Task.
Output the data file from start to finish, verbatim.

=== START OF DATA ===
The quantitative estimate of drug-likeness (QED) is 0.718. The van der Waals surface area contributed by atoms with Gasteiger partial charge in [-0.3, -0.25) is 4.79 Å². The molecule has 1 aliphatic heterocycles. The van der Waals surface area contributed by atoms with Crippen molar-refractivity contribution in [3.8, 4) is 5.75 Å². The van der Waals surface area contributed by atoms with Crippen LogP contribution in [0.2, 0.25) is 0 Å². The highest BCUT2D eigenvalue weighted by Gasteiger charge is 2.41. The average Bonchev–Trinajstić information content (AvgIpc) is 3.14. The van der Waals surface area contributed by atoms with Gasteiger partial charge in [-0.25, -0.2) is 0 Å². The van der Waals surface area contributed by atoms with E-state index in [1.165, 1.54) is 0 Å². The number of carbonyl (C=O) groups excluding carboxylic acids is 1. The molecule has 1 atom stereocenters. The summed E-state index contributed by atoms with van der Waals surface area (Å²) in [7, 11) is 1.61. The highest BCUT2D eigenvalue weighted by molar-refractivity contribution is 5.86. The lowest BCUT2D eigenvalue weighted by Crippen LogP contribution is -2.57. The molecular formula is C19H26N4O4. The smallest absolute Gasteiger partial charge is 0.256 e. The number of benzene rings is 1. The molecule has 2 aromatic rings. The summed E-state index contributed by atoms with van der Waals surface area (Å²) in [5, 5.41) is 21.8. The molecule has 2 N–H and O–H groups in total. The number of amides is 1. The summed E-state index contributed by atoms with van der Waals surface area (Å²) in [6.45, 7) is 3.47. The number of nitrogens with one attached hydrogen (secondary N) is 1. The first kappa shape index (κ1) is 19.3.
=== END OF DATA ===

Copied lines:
The quantitative estimate of drug-likeness (QED) is 0.718. The van der Waals surface area contributed by atoms with Gasteiger partial charge in [-0.3, -0.25) is 4.79 Å². The molecule has 1 aliphatic heterocycles. The van der Waals surface area contributed by atoms with Crippen molar-refractivity contribution in [3.8, 4) is 5.75 Å². The van der Waals surface area contributed by atoms with Crippen LogP contribution in [0.2, 0.25) is 0 Å². The highest BCUT2D eigenvalue weighted by Gasteiger charge is 2.41. The average Bonchev–Trinajstić information content (AvgIpc) is 3.14. The van der Waals surface area contributed by atoms with Gasteiger partial charge in [-0.25, -0.2) is 0 Å². The van der Waals surface area contributed by atoms with E-state index in [1.165, 1.54) is 0 Å². The number of carbonyl (C=O) groups excluding carboxylic acids is 1. The molecule has 1 atom stereocenters. The summed E-state index contributed by atoms with van der Waals surface area (Å²) in [7, 11) is 1.61. The highest BCUT2D eigenvalue weighted by molar-refractivity contribution is 5.86. The lowest BCUT2D eigenvalue weighted by Crippen LogP contribution is -2.57. The molecular formula is C19H26N4O4. The smallest absolute Gasteiger partial charge is 0.256 e. The number of benzene rings is 1. The molecule has 2 aromatic rings. The summed E-state index contributed by atoms with van der Waals surface area (Å²) in [5, 5.41) is 21.8. The molecule has 2 N–H and O–H groups in total. The number of amides is 1. The summed E-state index contributed by atoms with van der Waals surface area (Å²) in [6.45, 7) is 3.47. The number of nitrogens with one attached hydrogen (secondary N) is 1. The first kappa shape index (κ1) is 19.3.